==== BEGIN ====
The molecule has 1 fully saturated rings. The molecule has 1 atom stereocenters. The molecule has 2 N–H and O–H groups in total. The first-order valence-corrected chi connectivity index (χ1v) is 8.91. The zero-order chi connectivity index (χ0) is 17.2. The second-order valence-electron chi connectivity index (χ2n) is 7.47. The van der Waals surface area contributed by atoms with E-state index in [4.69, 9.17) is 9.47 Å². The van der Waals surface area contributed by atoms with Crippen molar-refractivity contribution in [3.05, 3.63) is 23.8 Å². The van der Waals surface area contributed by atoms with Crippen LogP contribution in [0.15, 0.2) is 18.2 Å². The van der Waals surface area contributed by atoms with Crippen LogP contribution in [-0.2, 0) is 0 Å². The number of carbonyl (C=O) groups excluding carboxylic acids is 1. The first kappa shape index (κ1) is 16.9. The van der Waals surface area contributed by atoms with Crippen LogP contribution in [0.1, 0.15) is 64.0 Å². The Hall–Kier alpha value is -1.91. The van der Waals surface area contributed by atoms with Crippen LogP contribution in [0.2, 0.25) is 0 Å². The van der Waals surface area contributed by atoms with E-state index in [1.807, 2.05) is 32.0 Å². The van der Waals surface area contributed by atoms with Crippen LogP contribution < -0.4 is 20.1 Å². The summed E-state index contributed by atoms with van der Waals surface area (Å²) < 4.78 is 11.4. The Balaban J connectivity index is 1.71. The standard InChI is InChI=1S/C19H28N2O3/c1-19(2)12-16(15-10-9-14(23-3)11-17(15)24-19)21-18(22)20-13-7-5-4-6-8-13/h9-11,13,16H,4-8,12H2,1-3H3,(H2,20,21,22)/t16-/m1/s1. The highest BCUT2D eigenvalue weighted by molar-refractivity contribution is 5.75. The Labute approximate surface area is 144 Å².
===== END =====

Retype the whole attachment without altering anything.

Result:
The molecule has 1 fully saturated rings. The molecule has 1 atom stereocenters. The molecule has 2 N–H and O–H groups in total. The first-order valence-corrected chi connectivity index (χ1v) is 8.91. The zero-order chi connectivity index (χ0) is 17.2. The second-order valence-electron chi connectivity index (χ2n) is 7.47. The van der Waals surface area contributed by atoms with E-state index in [4.69, 9.17) is 9.47 Å². The van der Waals surface area contributed by atoms with Crippen molar-refractivity contribution in [3.05, 3.63) is 23.8 Å². The van der Waals surface area contributed by atoms with Crippen LogP contribution in [0.15, 0.2) is 18.2 Å². The van der Waals surface area contributed by atoms with Crippen LogP contribution in [-0.2, 0) is 0 Å². The number of carbonyl (C=O) groups excluding carboxylic acids is 1. The first kappa shape index (κ1) is 16.9. The van der Waals surface area contributed by atoms with Crippen LogP contribution in [0.1, 0.15) is 64.0 Å². The Hall–Kier alpha value is -1.91. The van der Waals surface area contributed by atoms with Crippen LogP contribution in [0.2, 0.25) is 0 Å². The van der Waals surface area contributed by atoms with E-state index in [1.807, 2.05) is 32.0 Å². The van der Waals surface area contributed by atoms with Crippen LogP contribution < -0.4 is 20.1 Å². The summed E-state index contributed by atoms with van der Waals surface area (Å²) < 4.78 is 11.4. The Balaban J connectivity index is 1.71. The standard InChI is InChI=1S/C19H28N2O3/c1-19(2)12-16(15-10-9-14(23-3)11-17(15)24-19)21-18(22)20-13-7-5-4-6-8-13/h9-11,13,16H,4-8,12H2,1-3H3,(H2,20,21,22)/t16-/m1/s1. The highest BCUT2D eigenvalue weighted by molar-refractivity contribution is 5.75. The Labute approximate surface area is 144 Å².